A member of the electoral advisory committee which has resigned midway through Papua New Guinea's national election says they had to pull out to protect the integrity of the committee.
The committee has resigned only a month into its job, indicating the Electoral Commission has not allowed them access to information they require to perform their assessment of the election.
Richard Kassman said his committee could not responsibly do its job without being provided basic data and regular reporting from PNG's regions.
With many complaints surfacing during polling about a faulty electoral roll and irregular ballot distribution, there's pressure on electoral officials to declare a failed election in some electorates.
Mr Kassman said it wasn't their job to make judgements per se.
"It was our call to look at quite obvious regularities, add some numbers together and then raise that in our recommendations to the Commissioner, but give the opportunity for the commission to come back as well and clarify, for example, if we had incorrect figures."
He said this was why they felt the role of the committee would be in jeopardy if they continued without the basic data required, while declarations continued to be made.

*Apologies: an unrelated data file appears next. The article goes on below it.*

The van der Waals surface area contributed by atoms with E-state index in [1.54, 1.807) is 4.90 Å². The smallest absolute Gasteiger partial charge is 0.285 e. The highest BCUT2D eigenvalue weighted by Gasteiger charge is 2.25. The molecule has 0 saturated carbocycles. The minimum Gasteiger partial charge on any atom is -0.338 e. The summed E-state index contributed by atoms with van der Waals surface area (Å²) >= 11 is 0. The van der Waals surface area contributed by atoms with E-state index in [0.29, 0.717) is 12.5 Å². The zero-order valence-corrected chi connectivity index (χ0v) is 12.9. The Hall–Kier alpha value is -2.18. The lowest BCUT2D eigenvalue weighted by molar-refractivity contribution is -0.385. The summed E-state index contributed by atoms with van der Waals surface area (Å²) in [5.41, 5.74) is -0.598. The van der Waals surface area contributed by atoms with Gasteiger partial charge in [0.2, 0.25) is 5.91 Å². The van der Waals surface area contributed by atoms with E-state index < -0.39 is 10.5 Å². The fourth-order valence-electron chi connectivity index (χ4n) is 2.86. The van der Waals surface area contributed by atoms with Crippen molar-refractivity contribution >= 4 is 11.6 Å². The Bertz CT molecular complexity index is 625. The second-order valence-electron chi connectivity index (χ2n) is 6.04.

In terms of being able to do its job, in the first instance, the committee required baseline data and regular reporting - it wasn't asking the Commission for anything outside the ordinary.
Then, Mr Kassman explained, the committee would start with what they called an issues register, and they would make enquiries.
"And where we identified issues, we would reclassify that as a case. And these would be the ones we would go into with a little bit more rigour," he said.
The committee had identified at least four in that short time it was operating which required further elaboration and investigation on its part.
"So we wrote specifically on two particular cases, saying can we get the commission's report on these ones. And we felt that was where then if it verified, if the information that came from the commission showed that this was an area of concern, then we could dig deeper into it."
However the commission appeared to be too busy to provide this information.
After the resignation of the committee's members, the Electoral Commissioner, Patilias Gamato said the commission had been processing the committee's requests.
Mr Gamato described the committee's resignation as "premature".
Many critics of the Electoral Commission's performance in this shambolic election are lamenting the resignation of Mr Kassman and his committee.
It was tasked by law as being the body which can assess where there might be grounds to fail Papua New Guinea's national election in certain electorates.
PNG law says it is up to the Commissioner to decide to declare an election failed, or to advise the head of state on whether to withdraw a writ.
"This is where the ambivalence is," said Mr Kassman, referring to his committee's function as the primary body to make such a recommendation to the Commissioner for a failed election.
"Or can it be construed that because it's only a recommendation the power... actually lies with the Commissioner," he mused. "So if there were issues, then he still can make that decision - if the prevailing circumstances were deemed such - to fail an election."